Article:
The member is correct; it is not all about the built infrastructure. We are rebuilding Ashley on the inside as well, and the team of people and the skills there, including the appointment of a learning and development officer to reform the learning and development systems at Ashley. This officer has implemented updated training with linkages to the quality improvement workforce development unit, to enable online training. A clinical practice consultant and support officer was appointed to lead clinical governance within Ashley by promoting and supporting high standards of ethical and professional practice. A key focus of the clinical practice consultant and support officer is mentoring staff, providing professional consultation, undertaking critical reflective practice and practice support. This position was made permanent in 2019.

In mid-2019, the position of assistant manager was also created to provide overall management and coordination of Ashley Youth Detention Centre operations, policies and programs. This appointment allows the manager of custodial youth justice to focus on high-level strategic development and infrastructure changes.

We are investing heavily in transforming Ashley from what it was, to what we need it to be, as a therapeutic facility with a therapeutic model of care at work in it. I do note that in the last fortnight there were questions raised about incidents where the claim was made that police were turned away from an incident involving young people at Ashley. My advice is that the police were not turned away. Instead, a process of de escalating that situation was deployed, which resulted in those young people being safely removed from the roof of the facility where they were holed up, without injury to anyone.

Ms O'Connor - And then what happened to them?

Madam SPEAKER - Order, Ms O'Connor.

Mr JAENSCH - This is an example of the Ashley Youth Detention Centre exercising its new model of care which is about de escalating those situations, not bringing in the law. Not bringing in strong armed tactics or police into that environment, but instead having ways of talking those situations down. I commend them for the work they are doing. I know it is challenging, and we have a way to go as well, but we are investing in transformation of that model.

Ms O'Connor also referred to the Noetic report. Again, I need to confirm that the option we are pursuing for redevelopment of Ashley is identified in that report as an option; option one, actually. There is a summary of that in the Noetic report, which identifies that it optimises the re use of existing facilities. It identifies that units can be redesigned to provide a more therapeutic environment, and to minimise unintended isolation for small, diverse cohorts such as younger residents, older residents, females or young female residents, pregnant adolescents and residents detoxing from drugs or alcohol. It provides options for young people to move to less secure accommodation on the site before release. It also identifies that residual facilities can be repurposed to provide additional services for youth at risk, including drug and alcohol rehabilitation and step down accommodation for low risk residents before release, which could then allow for intensive supports to re integrate young people back into their communities. It also highlights that the Deloraine site has significant amounts of under utilised space, which could be used for additional recreational and vocational training activities - particularly in the agricultural settings - to enhance the programs that are available.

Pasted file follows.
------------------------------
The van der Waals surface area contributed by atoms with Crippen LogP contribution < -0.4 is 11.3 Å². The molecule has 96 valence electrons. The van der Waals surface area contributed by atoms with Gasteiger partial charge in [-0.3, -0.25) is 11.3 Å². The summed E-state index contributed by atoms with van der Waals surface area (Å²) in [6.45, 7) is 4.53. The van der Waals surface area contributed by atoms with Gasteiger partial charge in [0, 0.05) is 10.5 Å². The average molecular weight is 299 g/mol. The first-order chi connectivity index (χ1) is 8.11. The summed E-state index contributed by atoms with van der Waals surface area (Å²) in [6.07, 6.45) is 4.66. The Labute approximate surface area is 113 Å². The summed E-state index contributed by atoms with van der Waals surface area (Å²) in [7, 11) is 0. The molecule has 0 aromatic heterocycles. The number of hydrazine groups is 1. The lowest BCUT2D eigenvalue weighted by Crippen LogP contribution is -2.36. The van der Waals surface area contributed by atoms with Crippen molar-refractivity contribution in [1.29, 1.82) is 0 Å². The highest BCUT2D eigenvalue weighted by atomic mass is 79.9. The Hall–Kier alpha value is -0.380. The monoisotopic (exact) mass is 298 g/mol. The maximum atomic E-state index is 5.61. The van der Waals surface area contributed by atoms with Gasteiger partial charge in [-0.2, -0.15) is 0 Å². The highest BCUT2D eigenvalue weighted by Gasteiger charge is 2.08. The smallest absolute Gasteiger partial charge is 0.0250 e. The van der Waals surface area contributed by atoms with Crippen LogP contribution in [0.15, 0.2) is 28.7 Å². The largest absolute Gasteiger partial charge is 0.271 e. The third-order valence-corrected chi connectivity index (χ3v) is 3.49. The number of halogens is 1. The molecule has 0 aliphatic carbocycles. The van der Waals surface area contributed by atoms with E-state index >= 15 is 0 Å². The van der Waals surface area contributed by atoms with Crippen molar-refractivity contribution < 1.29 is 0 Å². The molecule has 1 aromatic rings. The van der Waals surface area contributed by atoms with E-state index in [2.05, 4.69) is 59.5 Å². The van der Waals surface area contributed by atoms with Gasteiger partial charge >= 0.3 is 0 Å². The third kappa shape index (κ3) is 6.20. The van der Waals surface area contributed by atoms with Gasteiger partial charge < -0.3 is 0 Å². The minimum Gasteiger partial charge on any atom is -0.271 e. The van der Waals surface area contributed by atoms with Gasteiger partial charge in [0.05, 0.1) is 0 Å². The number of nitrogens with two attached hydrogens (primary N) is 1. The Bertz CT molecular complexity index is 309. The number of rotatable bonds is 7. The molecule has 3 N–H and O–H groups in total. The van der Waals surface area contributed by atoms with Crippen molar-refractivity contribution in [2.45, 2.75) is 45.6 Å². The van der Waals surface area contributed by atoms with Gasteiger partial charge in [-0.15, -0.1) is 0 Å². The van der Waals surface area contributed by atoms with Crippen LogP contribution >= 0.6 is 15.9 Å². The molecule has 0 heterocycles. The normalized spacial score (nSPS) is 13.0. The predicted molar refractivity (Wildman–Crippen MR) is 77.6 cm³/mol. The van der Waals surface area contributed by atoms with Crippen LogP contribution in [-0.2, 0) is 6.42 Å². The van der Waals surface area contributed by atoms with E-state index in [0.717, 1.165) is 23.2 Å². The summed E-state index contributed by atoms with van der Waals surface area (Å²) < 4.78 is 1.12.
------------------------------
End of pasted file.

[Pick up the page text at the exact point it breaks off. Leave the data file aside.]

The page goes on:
This is exactly what we are doing, and we are rebuilding the model of care within the walls of Ashley. We are committed to doing this to the young people, and to working with our staff to ensure that they are meeting all expectations of what should be happening in a detention facility for young people. We are committed to it, we are delivering it, we will keep going with it.

I can also confirm in answer to the member's last question that the three Ashley staff members who have been stood down pending an investigation have not been involved in personal searches. We also provided that information as an answer to a question on notice from Estimates.